Leo de Bever on When The Music Stops
A few weeks ago, AIMCo released its Annual Report 2009/2010. AIMCo's fiscal year ends March 31st, just like that of CPPIB and PSPIB. AIMCo’s total fund return was 12.0% for the year ended March 31, 2010, outperforming the AIMCo Composite Benchmark by 1.2% and the AIMCo Client Composite Benchmark by 1.5% (click on image below to enlarge):
AIMCo’s Balanced Fund Composite return was 17.8% for the year ended March 31, 2010, outperforming the Balanced Fund Client Composite Benchmark of 16.9% by 0.9%.
What I found particularly interesting was the section covering changes to performance benchmarks:
Prior to July 1, 2009, AIMCo measured performance against the asset-weighted composite of client investment policy benchmarks (i.e., the Total AIMCo Client Composite Benchmark). At one point, this measure had as many as 90 separate benchmark components. Some were minor variants of listed market benchmarks. Others reflected long-term inflation-adjusted total return aspirations that already included an expected return from active management. This structure stemmed from a historical focus on filling client demand for standalone investment “products”. It is not well-suited to managing total portfolio risk and return, or for measuring the effectiveness of active management.
A client’s policy benchmark should measure the net return from passively investing policy asset mix in listed bond and stock market indices. Unlisted allocations should be linked to the closest listed return and risk proxy. On July 1, 2009, AIMCo adopted internal performance management benchmarks consistent with this principle.
The 2010 fiscal year Total AIMCo Composite Benchmark reflects the Total AIMCo Client Composite Benchmark prior to July 1, 2009, and the new, market-based measures thereafter. The difference between these two measures will diminish over time. As client investment policies come up for revision, we are making considerable progress towards reducing benchmark complexity and setting separate active return goals.
We made these changes because there is merit in simplicity and conceptual consistency. We would have been better off last year using the AIMCo Client Composite Benchmark, but we believe the new benchmarks are the right benchmarks for the long term. Generally speaking, the absolute targets in the AIMCo Client Composite Benchmark will pose a higher hurdle for active management when markets are declining; whereas the new AIMCo benchmarks are more challenging when markets are rising.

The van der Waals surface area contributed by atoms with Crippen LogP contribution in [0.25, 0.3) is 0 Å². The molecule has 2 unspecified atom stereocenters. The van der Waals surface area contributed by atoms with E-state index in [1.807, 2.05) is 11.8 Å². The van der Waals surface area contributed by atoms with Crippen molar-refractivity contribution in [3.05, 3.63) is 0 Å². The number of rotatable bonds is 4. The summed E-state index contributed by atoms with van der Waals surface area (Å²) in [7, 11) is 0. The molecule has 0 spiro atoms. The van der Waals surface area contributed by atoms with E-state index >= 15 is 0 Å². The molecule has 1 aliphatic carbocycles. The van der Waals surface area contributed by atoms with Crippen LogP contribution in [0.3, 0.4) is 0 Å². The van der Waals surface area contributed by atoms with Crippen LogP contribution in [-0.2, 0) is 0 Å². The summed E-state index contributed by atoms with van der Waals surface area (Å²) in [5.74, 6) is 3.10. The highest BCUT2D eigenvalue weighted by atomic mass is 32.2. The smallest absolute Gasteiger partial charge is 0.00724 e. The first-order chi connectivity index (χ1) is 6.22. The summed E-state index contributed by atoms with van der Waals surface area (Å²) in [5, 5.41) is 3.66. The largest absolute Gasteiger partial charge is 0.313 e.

Because this is a transition year, the remainder of the Investment Performance section reports on Balanced Fund actual performance and client composite benchmarks, as we have a longer return history for our Balanced Funds. Future annual reports will report only on the AIMCo Total Fund Composite.
As you can see below (click on image to enlarge), the benchmarks used for AIMCo's policy portfolio are transparent and mostly based on passive listed indexes:
Mr. de Bever was telling me how the benchmark for private equity (PE) used to be CPI + 8%, but this wasn't realistic. "Return on market risk in the 1990s was CPI + 7%. Since 2000, it's CPI + 2%, so you have to adjust your expectations accordingly".
We got into a long discussion on policy portfolios and active management. "My goal is to effectively deal with the end issue -- to deliver the best risk-adjusted returns. Policy determines 80% of the outcome." He referred to work done by Bruce Clark and John Campbell at Arrowstreet Capital (also see their extensive research on-line): "Mean reversion means there are better or worse times to be in equities but the problem is how do you determine that?"
I told him that right now, I see everyone nervously playing the Bernanke put because the fear of underperfomance is overwhelming the fear of another Black Swan event. Here is where the discussion really got interesting. Every senior pension fund manager and asset manager is facing the same concerns, and should pay attention to this part.
"Banks do not mark their commercial real estate to market. Quantitative easing (QE) is all about giving banks enough of a cushion to absorb these losses. For Bernanke, keeping the system afloat takes precedence over everything else. Not sure he's wrong but he's solving one crisis by sowing the seeds of another."
He referred to Carmen Reinhart and Ken Rogoff's book, This Time Is Different: Eight Centuries of Financial Folly and told me that he's worried that something might happen over the next few years. "What am I suppose to do? If I'm too conservative, I risk underperforming. But markets are schizoid right now and not at fair value. Markets are rewarding indiscriminately -- it's a very tough environment to operate."
I told him the problem is that you you can't afford to underperform for too long or else you risk losing your job. That's why everyone is playing up QE even though they're nervous it won't do a thing to bolster the real economy. There he agreed telling me that consumption is holding up because most people are defaulting on their loans.
And on underperforming the markets and your peers, he mentioned the "Brinson effect" referring to Gary Brinson, Chairman and CEO of UBS Brinson (see an interview here). "You might eventually be right but it could cost you your job. Even long-term investors have low tolerance for short-term underperformance. They're long-term investors as long as it makes money in the short-run."